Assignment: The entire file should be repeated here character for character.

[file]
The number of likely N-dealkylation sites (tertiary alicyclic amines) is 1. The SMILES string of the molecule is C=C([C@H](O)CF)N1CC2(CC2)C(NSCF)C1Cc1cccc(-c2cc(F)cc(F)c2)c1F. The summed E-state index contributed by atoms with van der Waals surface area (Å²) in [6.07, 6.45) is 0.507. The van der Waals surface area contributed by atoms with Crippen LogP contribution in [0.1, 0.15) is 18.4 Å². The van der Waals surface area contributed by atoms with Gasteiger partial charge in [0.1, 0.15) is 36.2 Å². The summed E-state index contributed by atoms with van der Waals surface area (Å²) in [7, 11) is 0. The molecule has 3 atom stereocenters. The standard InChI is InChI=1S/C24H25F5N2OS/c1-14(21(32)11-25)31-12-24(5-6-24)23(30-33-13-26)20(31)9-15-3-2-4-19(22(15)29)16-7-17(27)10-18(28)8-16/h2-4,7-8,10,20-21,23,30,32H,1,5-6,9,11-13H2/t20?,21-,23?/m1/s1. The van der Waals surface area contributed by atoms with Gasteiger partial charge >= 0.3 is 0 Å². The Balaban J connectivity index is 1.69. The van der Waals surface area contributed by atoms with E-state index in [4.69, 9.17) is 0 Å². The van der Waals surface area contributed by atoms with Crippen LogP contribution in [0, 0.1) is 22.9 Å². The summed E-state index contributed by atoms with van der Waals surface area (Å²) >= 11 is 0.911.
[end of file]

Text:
The number of likely N-dealkylation sites (tertiary alicyclic amines) is 1. The SMILES string of the molecule is C=C([C@H](O)CF)N1CC2(CC2)C(NSCF)C1Cc1cccc(-c2cc(F)cc(F)c2)c1F. The summed E-state index contributed by atoms with van der Waals surface area (Å²) in [6.07, 6.45) is 0.507. The van der Waals surface area contributed by atoms with Crippen LogP contribution in [0.1, 0.15) is 18.4 Å². The van der Waals surface area contributed by atoms with Gasteiger partial charge in [0.1, 0.15) is 36.2 Å². The summed E-state index contributed by atoms with van der Waals surface area (Å²) in [7, 11) is 0. The molecule has 3 atom stereocenters. The standard InChI is InChI=1S/C24H25F5N2OS/c1-14(21(32)11-25)31-12-24(5-6-24)23(30-33-13-26)20(31)9-15-3-2-4-19(22(15)29)16-7-17(27)10-18(28)8-16/h2-4,7-8,10,20-21,23,30,32H,1,5-6,9,11-13H2/t20?,21-,23?/m1/s1. The van der Waals surface area contributed by atoms with Gasteiger partial charge >= 0.3 is 0 Å². The Balaban J connectivity index is 1.69. The van der Waals surface area contributed by atoms with E-state index in [4.69, 9.17) is 0 Å². The van der Waals surface area contributed by atoms with Crippen LogP contribution in [0, 0.1) is 22.9 Å². The summed E-state index contributed by atoms with van der Waals surface area (Å²) >= 11 is 0.911.